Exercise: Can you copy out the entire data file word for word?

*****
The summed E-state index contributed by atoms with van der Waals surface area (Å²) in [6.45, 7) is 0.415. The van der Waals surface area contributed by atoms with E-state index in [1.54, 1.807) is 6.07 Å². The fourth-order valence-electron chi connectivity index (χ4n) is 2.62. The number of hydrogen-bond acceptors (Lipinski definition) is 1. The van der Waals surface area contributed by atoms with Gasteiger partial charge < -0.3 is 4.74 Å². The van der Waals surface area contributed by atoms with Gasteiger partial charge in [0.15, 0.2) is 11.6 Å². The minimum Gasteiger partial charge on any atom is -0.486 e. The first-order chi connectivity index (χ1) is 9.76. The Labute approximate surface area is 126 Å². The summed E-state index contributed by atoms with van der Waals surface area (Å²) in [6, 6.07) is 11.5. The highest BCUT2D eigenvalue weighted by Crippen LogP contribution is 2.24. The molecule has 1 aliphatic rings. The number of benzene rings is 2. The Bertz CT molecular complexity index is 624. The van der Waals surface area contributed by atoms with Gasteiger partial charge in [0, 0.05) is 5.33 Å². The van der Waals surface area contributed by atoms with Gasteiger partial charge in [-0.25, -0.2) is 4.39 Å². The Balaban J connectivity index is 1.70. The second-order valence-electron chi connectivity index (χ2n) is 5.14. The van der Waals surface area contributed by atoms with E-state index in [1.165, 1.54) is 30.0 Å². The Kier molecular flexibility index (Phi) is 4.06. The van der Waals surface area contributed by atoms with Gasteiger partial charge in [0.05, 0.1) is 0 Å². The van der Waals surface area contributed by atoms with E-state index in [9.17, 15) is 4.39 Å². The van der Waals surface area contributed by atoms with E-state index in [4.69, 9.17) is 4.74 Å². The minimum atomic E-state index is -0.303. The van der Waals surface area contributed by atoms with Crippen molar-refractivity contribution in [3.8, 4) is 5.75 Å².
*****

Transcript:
The summed E-state index contributed by atoms with van der Waals surface area (Å²) in [6.45, 7) is 0.415. The van der Waals surface area contributed by atoms with E-state index in [1.54, 1.807) is 6.07 Å². The fourth-order valence-electron chi connectivity index (χ4n) is 2.62. The number of hydrogen-bond acceptors (Lipinski definition) is 1. The van der Waals surface area contributed by atoms with Gasteiger partial charge < -0.3 is 4.74 Å². The van der Waals surface area contributed by atoms with Gasteiger partial charge in [0.15, 0.2) is 11.6 Å². The minimum Gasteiger partial charge on any atom is -0.486 e. The first-order chi connectivity index (χ1) is 9.76. The Labute approximate surface area is 126 Å². The summed E-state index contributed by atoms with van der Waals surface area (Å²) in [6, 6.07) is 11.5. The highest BCUT2D eigenvalue weighted by Crippen LogP contribution is 2.24. The molecule has 1 aliphatic rings. The number of benzene rings is 2. The Bertz CT molecular complexity index is 624. The van der Waals surface area contributed by atoms with Gasteiger partial charge in [0, 0.05) is 5.33 Å². The van der Waals surface area contributed by atoms with Gasteiger partial charge in [-0.25, -0.2) is 4.39 Å². The Balaban J connectivity index is 1.70. The second-order valence-electron chi connectivity index (χ2n) is 5.14. The van der Waals surface area contributed by atoms with E-state index in [1.165, 1.54) is 30.0 Å². The Kier molecular flexibility index (Phi) is 4.06. The van der Waals surface area contributed by atoms with Gasteiger partial charge in [0.05, 0.1) is 0 Å². The van der Waals surface area contributed by atoms with E-state index in [9.17, 15) is 4.39 Å². The van der Waals surface area contributed by atoms with E-state index in [4.69, 9.17) is 4.74 Å². The minimum atomic E-state index is -0.303. The van der Waals surface area contributed by atoms with Crippen molar-refractivity contribution in [3.8, 4) is 5.75 Å².